The Truth About Anya Taylor-Joy's Difficult Childhood

Anya Taylor-Joy's role as a teen chess prodigy in The Queen's Gambit saw her emerge as a major new star, and the Netflix series became the most-viewed show ever aired on the platform. According to Netflix, the seven-episode series found a place in the top 10 shows watched on the streaming platform in 92 countries and was ranked first in 63 countries. In the first 28 days of its release, around 62 million households tuned in to the show. Consequently, The Queen's Gambit novel also found its way to The New York Times bestseller list 37 years after its release.

Taylor-Joy's role won the Golden Globe for best actress for her starring turn in the series, and her future endeavors seem promising too. She's colloborating again with The Queen's Gambit director and co-creator Scott Frank on a project based on Vladimir Nabokov's novel Laughter in the Dark. However, little do her fans know that Taylor Joy's acting skills were groomed by a childhood that seemed anything but dreamlike. Here's the truth about her difficult past.

Anya Taylor-Joy struggled to fit in at school

Born in Miami in 1996, Anya Taylor-Joy and her family (She's the youngest of six) moved to Buenos Aires while she was still a baby, only to relocate to London when she was around 6 years old. According to Vanity Fair, she refused to learn English for two years following the move to the U.K., but eventually picked up the language from reading Harry Potter books. She told the magazine that she was fond of learning, but found school difficult, in part, because of bullying. "Oh, 11-year-old Anya was an awkward phase, for sure," she recalled; so were those teenage years. "All the information I was being given was: There's something wrong with you," she said.

At one point, in the midst of those growing pains, a 14-year-old Taylor-Joy reportedly went to New York for a two-week directing program and dyed her hair pink in a restaurant bathroom. A couple of years later, she penned an essay to her parents, explaining why she wanted to quit school and pursue her dreams of becoming an actor. Her mom and dad agreed.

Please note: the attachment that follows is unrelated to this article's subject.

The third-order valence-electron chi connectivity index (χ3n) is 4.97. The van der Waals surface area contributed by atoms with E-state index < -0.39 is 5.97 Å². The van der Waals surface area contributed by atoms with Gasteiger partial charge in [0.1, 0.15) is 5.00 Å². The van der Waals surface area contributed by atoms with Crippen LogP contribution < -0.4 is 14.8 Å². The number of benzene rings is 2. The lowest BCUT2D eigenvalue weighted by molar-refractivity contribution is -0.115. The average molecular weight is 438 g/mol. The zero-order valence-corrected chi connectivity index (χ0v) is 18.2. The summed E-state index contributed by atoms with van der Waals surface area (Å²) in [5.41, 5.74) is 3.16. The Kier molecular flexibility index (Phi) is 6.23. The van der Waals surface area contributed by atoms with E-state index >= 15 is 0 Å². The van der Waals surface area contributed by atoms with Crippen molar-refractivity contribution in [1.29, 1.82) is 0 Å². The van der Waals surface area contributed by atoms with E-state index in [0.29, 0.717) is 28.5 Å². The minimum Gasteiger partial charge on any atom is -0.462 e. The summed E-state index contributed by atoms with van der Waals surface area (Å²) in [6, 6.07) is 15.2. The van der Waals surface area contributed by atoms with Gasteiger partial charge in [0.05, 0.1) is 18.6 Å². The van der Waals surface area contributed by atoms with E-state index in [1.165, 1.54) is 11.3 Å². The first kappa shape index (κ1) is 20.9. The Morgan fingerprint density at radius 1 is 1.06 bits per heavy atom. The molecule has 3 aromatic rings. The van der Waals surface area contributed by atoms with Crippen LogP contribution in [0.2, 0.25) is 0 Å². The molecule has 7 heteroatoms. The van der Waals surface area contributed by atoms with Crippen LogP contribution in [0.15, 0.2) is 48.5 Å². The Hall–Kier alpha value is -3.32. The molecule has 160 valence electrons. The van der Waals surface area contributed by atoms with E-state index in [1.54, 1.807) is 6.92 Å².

Anya Taylor-Joy invented imaginary childhood friends

Anya Taylor-Joy told Vanity Fair she was raised to value what's inside other people rather than what's visible on the outside. That also affected how she perceived herself. Young Taylor-Joy wouldn't care much about what she saw in the mirror "because the most beautiful thing about me is my desire to interact with the outside world. And when you're interacting with the outside world you're not looking at yourself, you're looking at the person in front of you."

Though she felt compelled to interact with the outside world, Taylor-Joy's childhood was lonely — one of the reasons she identified so well with Beth Harmon, the socially awkward, prodigal chess champion she plays in The Queen's Gambit. "I saw a lot of parallels between the two of us," Taylor-Joy told Style. "Beth is an inherently lonely person, and that was something I definitely struggled with growing up. She's desperately looking for a place where she fits in and where she feels like she can contribute something. For her, that's chess, and for me, it's acting."

Tayloy-Joy told Style that she still struggles to make friends, but she believes her difficult childhood contributed to her successful acting career. "I had a lot of imagination and as a result I kept creating a whole series of imaginary playmates. That makes it easy for you to be able to throw yourself into a character when you're working on a set."

Fans are clamoring for a Season 2 of The Queen's Gambit, but whatever Taylor-Joy pursues next, we'll be watching.